In September 2016, a Request for Proposal was released for bids to build LCS 27 and LCS 28 with a priced option for a third ship in FY17 (should Congress authorize and appropriate funds for one) as well as block buy option pricing to bring the LCS fleet up to 40 ships beginning in FY18. On June 23, 2017 a contract was awarded to Austal USA for the construction of one FY 2017 LCS (LCS 28). On October 6, 2017, Lockheed Martin was awarded a contract for the construction of one FY 2017 LCS (LCS 27) and Austal was awarded and funded for the construction of LCS 30 (which is the third ship that was authorized by Congress in FY17).

FLEET INTRODUCTION AND SUSTAINMENT - LCS

Description

The Littoral Combat Ship (LCS) program is a departure from traditional Navy shipbuilding programs based on its use of innovative acquisition, construction, manning, training, and operational concepts. The LCS sustainment strategy not only accommodates the unique design and minimal manning of LCS, but also the associated mission modules. Elements of this strategy include reliance on off-ship support, a paradigm of maintenance execution focused on monthly preventive maintenance periods, non-crew performance of preventive and facilities maintenance, a Blue and Gold crewing model and reliance on shore-based and virtual training for off-hull and pre-commissioning crews. LCS Fleet Introduction and Sustainment Program Office (PMS 505) was established in 2011 to consolidate all aspects of LCS sustainment, training and logistics into a single program office, with the intent to streamline processes and personnel previously scattered across multiple ship classes and locations. These training and logistics branches of PMS 505 support the seaframe and mission package acquisition programs to improve products and understanding from construction through fleet introduction and sustainment. With the plan for multiple ships and mission modules to deliver annually, consolidating all of these support functions within a single program office was the most efficient and cost effective solution, providing direct support to the acquisition manager during the acquisition phase, the production manager during the production phase, as well as the sustainment manager during in-service operations.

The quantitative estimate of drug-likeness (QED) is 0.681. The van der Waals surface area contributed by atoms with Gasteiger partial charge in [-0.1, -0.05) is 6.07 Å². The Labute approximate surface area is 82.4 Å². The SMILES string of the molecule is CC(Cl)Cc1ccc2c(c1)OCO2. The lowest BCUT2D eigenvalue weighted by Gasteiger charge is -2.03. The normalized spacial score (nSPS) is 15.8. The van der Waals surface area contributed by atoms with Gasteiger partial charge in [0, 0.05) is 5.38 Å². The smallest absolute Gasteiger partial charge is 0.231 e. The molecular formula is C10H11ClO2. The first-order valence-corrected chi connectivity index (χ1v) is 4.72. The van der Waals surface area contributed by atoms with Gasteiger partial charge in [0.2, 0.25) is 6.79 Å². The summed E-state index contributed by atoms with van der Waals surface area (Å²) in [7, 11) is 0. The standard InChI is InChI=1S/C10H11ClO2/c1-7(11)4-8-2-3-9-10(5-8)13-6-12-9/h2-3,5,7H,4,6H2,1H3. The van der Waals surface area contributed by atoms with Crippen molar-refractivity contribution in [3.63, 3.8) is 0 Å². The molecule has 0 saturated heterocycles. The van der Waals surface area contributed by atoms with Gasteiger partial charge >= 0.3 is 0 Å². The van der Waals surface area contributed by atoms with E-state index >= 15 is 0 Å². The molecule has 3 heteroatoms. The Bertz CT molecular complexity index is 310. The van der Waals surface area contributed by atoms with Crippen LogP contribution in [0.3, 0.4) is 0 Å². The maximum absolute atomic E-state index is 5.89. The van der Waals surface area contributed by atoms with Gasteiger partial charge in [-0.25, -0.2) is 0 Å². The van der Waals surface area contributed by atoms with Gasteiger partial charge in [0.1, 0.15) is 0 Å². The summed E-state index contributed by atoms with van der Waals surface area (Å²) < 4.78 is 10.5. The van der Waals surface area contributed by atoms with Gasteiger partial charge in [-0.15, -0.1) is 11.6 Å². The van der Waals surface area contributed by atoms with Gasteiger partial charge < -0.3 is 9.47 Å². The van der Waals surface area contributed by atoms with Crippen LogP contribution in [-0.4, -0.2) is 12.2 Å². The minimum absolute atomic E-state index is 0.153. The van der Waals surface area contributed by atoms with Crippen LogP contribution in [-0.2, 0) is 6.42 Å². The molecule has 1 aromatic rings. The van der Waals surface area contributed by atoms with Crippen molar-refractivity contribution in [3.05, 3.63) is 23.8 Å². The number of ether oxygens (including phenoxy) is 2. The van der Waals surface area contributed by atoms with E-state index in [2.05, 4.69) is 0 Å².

Features

Shore Support
Under the LCS sustainment concept, most legacy shipboard functions of logistics, maintenance and training are moved ashore, thus removing these functions from the ship's crew and allowing for a reduction in underway crew size. To support a minimally-manned ship, a modest shore support organization exists to provide the latest distance support tools. The Maintenance Support Team (MST) is the enabler for LCS distance support. MSTs coordinate with the Regional Maintenance Center (RMCs), Mission Package Support Facility (MPSF), and supply enterprise for all LCS maintenance and logistics issues. The staffs of the LCS Squadron (LCSRON), LCS Training Facility (LTF) and Surface Ship Type Commander (TYCOM) Afloat Training Group (ATG) provide training and certification functions.

There are three primary facilities designed to support LCS. The first, the LCS Support Facility (LSF), has offices for the LCSRON staff, off-ship core crews and mission package (MP) detachments and pre-commissioning crews. The second is the LTF which houses key training equipment for qualification and certification of crews and detachments. The third is the MPSF which provides sustainment and depot maintenance support for all mission modules. Working in concert under the cognizance of the LCSRON commodore, these three organizations are designed to fully support the ships and mission modules both at home and deployed.

Maintenance